Fresh faecal samples of the adults were transported in a sterile tube to the laboratory in anaerobic conditions (AnaeroGen System; Oxoid, Poznan, Poland) within one hour and immediately subjected to the analyses. Faecal samples of the infants were transferred to a sterile tube and frozen at −20°C, transported to the laboratory within 2 days and subjected to the analyses. The experimental design is presented in Fig. 1.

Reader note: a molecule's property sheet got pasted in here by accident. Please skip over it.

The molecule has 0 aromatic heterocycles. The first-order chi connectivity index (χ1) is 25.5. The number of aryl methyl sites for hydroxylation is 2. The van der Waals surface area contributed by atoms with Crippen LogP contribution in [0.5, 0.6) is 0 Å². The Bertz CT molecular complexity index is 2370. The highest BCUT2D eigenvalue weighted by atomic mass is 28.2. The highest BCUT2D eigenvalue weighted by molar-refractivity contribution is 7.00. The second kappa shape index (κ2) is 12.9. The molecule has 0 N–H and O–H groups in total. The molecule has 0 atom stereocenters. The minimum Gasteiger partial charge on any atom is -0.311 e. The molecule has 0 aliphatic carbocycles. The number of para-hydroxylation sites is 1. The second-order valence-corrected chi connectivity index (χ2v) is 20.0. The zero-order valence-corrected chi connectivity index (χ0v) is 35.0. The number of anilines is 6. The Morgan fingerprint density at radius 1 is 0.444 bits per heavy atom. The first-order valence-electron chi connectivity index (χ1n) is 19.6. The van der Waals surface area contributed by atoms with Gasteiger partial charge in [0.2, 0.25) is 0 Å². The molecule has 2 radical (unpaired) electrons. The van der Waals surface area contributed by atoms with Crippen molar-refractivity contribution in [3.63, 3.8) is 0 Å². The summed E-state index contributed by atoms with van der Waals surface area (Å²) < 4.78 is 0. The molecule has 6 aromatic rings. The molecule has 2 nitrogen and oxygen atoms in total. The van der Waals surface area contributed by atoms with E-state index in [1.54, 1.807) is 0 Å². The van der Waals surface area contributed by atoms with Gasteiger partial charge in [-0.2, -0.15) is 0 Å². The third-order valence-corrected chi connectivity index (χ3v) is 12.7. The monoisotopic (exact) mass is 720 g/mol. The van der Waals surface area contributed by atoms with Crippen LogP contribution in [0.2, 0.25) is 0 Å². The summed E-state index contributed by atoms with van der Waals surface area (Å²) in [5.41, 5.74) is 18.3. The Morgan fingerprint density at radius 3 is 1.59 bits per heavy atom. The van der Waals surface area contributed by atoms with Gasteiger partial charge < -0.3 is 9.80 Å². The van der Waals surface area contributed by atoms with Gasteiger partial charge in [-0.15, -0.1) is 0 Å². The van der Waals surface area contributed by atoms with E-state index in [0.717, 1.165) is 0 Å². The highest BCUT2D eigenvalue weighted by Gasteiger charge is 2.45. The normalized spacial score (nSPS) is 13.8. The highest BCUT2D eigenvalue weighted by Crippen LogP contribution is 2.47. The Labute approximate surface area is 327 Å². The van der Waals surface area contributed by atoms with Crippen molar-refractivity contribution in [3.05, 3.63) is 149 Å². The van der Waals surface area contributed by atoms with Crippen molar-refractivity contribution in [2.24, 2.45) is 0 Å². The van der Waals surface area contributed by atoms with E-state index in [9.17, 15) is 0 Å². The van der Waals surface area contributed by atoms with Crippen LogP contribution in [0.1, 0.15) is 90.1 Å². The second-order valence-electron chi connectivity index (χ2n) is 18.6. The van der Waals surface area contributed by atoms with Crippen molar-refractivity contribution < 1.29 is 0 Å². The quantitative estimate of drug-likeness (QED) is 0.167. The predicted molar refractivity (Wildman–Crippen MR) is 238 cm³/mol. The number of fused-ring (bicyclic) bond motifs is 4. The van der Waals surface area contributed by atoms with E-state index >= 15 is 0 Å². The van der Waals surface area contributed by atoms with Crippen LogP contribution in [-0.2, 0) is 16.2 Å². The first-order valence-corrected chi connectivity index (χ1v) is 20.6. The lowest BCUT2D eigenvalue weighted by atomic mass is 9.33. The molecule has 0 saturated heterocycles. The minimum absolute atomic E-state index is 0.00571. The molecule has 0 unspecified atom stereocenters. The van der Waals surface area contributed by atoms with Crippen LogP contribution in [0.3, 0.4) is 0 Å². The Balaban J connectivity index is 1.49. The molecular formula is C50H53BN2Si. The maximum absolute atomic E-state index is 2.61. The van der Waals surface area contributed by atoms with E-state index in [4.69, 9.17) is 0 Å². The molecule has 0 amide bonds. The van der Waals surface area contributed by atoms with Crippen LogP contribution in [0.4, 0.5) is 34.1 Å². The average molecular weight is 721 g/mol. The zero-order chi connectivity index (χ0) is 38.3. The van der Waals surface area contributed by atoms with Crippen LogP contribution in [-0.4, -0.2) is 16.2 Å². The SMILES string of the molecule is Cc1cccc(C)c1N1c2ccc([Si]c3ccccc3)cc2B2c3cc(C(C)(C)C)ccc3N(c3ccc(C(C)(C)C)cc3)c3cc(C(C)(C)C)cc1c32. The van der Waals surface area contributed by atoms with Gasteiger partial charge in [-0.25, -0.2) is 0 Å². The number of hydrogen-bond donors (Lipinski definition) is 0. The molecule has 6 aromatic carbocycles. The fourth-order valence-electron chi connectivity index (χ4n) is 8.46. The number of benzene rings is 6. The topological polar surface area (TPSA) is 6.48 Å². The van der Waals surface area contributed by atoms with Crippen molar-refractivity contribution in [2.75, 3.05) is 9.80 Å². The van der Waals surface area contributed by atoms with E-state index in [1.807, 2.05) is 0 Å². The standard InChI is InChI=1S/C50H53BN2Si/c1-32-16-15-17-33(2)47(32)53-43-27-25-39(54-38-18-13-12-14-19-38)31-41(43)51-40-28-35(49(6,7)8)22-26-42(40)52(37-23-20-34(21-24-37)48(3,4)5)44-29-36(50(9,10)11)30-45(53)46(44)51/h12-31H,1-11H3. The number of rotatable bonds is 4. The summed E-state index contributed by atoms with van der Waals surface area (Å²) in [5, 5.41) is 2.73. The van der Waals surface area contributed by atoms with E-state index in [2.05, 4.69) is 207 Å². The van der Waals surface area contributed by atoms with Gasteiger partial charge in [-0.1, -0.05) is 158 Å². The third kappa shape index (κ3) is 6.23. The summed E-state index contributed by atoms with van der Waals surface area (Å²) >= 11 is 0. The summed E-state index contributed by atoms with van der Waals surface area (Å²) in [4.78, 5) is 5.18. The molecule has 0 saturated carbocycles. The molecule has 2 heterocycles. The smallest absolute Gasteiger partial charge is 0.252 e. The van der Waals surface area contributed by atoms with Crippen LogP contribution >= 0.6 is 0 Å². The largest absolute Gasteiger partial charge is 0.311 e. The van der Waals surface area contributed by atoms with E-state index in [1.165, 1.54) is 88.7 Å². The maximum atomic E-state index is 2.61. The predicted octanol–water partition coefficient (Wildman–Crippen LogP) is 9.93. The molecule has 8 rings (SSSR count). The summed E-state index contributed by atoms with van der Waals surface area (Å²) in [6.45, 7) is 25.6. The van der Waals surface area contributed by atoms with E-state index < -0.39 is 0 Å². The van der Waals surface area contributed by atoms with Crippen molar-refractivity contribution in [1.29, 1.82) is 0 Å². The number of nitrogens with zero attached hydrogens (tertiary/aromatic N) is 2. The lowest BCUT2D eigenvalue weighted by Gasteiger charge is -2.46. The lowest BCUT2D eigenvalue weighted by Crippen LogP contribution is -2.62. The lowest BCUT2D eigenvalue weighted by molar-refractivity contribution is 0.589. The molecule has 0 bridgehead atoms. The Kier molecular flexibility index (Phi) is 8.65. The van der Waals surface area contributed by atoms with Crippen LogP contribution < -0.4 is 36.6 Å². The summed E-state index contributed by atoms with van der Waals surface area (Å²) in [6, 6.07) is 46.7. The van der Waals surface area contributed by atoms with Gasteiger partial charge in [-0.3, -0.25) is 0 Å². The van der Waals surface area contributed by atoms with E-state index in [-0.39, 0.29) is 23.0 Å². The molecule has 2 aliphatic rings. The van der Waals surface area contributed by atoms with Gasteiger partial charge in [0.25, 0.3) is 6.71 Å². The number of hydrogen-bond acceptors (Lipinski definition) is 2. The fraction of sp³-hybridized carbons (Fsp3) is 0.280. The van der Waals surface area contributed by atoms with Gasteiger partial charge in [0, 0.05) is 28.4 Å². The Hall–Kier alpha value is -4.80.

The faecal samples were transferred to the Anaerobic Workstation (MG500; DonWhitley Scientific, Shipley, West Yorkshire, UK; atmosphere composition: 80% N2, 10% CO2, 10% H2). All the media and reagents were incubated under anaerobic conditions for at least 24 h before their use. To investigate selected groups of intestinal bacteria, the following modified liquid media were used: Garche's medium for Bifidobacterium (Haros et al. 2005), de Man Rogosa medium (MRS) for the lactic acid bacteria (LAB), the MacConkey medium for Enterobacteriaceae, the neomycin brilliant green taurocholic acid medium with blood (NBGT) for Bacteroides (Yasui et al. 1979) and the nonselective Wilkins–Chalgren medium with blood for the anaerobes. All the media were modified by a supplementation of 1 mmol l−1 sodium phytate (Sigma, Poznan, Poland), an elimination of inorganic phosphorus and lowering the concentration of protein components and a yeast extract in order to generate low-phosphate conditions, which promote a synthesis of the enzymes responsible for the phytate degradation (Haros et al. 2005). For the detailed composition of the microbiological media, see the Supporting Information. The modified media without the inoculum were incubated and processed in the same way as the cultures of the faecal bacteria and were taken as controls for the HPLC analysis.